New figures released yesterday have revealed that China’s economy is experiencing its slowest growth rate since records officially began 27 years ago. The Chinese economy slowed down from 6.4% to 6.2% in the second quarter of 2019; the slowest pace of growth since Q1 1992.

Some experts believe that this might actually be the Asian powerhouse’s worst performance since the economic fragility of the late 1980s – a period of mass protests that resulted in martial law and the Tiananmen Square massacre of 1989.

Mao Shengyong, spokesperson for the National Bureau of Statistics (NBS) and the director general of the Department of Comprehensive Statistics, said: “In general, the national economy operated within a reasonable range in the first half of the year, having achieved generally stable growth while making further progress. However, we must also note that the current domestic and international economic situation remains complicated and severe.

“Global economic growth has slowed down, external instability and uncertainties have increased, and the problem of domestic development imbalance is still outstanding, while the economy faces new downward pressures.”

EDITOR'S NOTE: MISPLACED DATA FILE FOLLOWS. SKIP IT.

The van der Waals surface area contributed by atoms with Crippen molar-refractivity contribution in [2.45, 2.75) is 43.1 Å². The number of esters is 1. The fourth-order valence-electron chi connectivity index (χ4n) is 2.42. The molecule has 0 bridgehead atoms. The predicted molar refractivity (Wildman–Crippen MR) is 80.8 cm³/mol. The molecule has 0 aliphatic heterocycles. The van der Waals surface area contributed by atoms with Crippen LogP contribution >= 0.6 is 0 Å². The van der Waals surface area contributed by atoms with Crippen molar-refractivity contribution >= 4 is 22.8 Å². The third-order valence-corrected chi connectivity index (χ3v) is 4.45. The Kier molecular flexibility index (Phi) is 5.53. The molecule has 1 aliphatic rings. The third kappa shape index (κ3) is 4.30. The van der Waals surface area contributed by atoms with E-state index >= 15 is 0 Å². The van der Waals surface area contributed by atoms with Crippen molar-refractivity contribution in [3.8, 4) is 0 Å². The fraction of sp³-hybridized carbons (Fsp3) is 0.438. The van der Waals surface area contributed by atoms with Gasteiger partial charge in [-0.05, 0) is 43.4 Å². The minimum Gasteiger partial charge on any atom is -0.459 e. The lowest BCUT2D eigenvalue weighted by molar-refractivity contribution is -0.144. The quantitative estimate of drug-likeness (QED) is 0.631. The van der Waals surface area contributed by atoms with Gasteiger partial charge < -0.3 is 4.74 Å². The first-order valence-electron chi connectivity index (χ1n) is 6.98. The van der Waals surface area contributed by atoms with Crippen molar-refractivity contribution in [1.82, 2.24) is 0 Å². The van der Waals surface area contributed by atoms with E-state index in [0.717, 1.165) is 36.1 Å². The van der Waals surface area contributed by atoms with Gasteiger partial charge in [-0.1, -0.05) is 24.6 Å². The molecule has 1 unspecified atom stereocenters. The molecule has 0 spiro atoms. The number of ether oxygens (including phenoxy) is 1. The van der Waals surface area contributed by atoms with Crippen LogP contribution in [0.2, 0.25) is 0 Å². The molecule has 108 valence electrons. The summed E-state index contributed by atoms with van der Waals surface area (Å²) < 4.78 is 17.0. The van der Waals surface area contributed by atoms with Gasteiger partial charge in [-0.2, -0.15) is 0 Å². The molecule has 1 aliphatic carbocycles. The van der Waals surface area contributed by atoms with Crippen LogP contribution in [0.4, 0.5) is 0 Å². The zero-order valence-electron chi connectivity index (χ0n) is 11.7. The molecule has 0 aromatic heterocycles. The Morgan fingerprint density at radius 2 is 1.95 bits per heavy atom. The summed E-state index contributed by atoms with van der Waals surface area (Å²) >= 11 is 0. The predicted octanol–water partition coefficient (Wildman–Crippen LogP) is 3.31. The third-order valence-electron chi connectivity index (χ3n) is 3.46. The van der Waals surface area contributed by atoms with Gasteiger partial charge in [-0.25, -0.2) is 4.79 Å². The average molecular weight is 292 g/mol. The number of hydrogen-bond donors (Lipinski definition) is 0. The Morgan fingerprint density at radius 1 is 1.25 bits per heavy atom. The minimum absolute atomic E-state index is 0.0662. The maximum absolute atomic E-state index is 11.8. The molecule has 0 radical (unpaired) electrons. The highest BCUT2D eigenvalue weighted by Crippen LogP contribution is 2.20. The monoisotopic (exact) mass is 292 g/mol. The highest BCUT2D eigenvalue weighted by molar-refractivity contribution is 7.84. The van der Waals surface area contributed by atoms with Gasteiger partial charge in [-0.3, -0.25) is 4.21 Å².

US president Donald Trump took to his Twitter account to boast about how effective he believed the trade war was in America’s favour and how key it was to China’s diminished performance.

Chinese officials continue to stress that the new, lower growth rate is still between the 6% and 6.5% target range set for 2019, and with retail sales and industrial production levels both higher year-on-year, it’s clear that China’s stimulus package to compensate for the trade war is working – though how sustainable it is is a different matter.

Despite President Trump’s bold claims, it’s not just China that’s suffering from the trade war. The United States’ trade deficit is at a 10-year high as of last year, and the trade gap with China – which Trump sought to shrink – has widened. Another concern is President Trump’s argument is that China is paying the trade tariffs. Trade tariffs only apply to imports from a nation, meaning that American not Chinese companies are stumping up the cash for goods from China. It’s fair to say that demand for Chinese products has suffered, but in some cases dealing with China is the only supply line and must be pursued.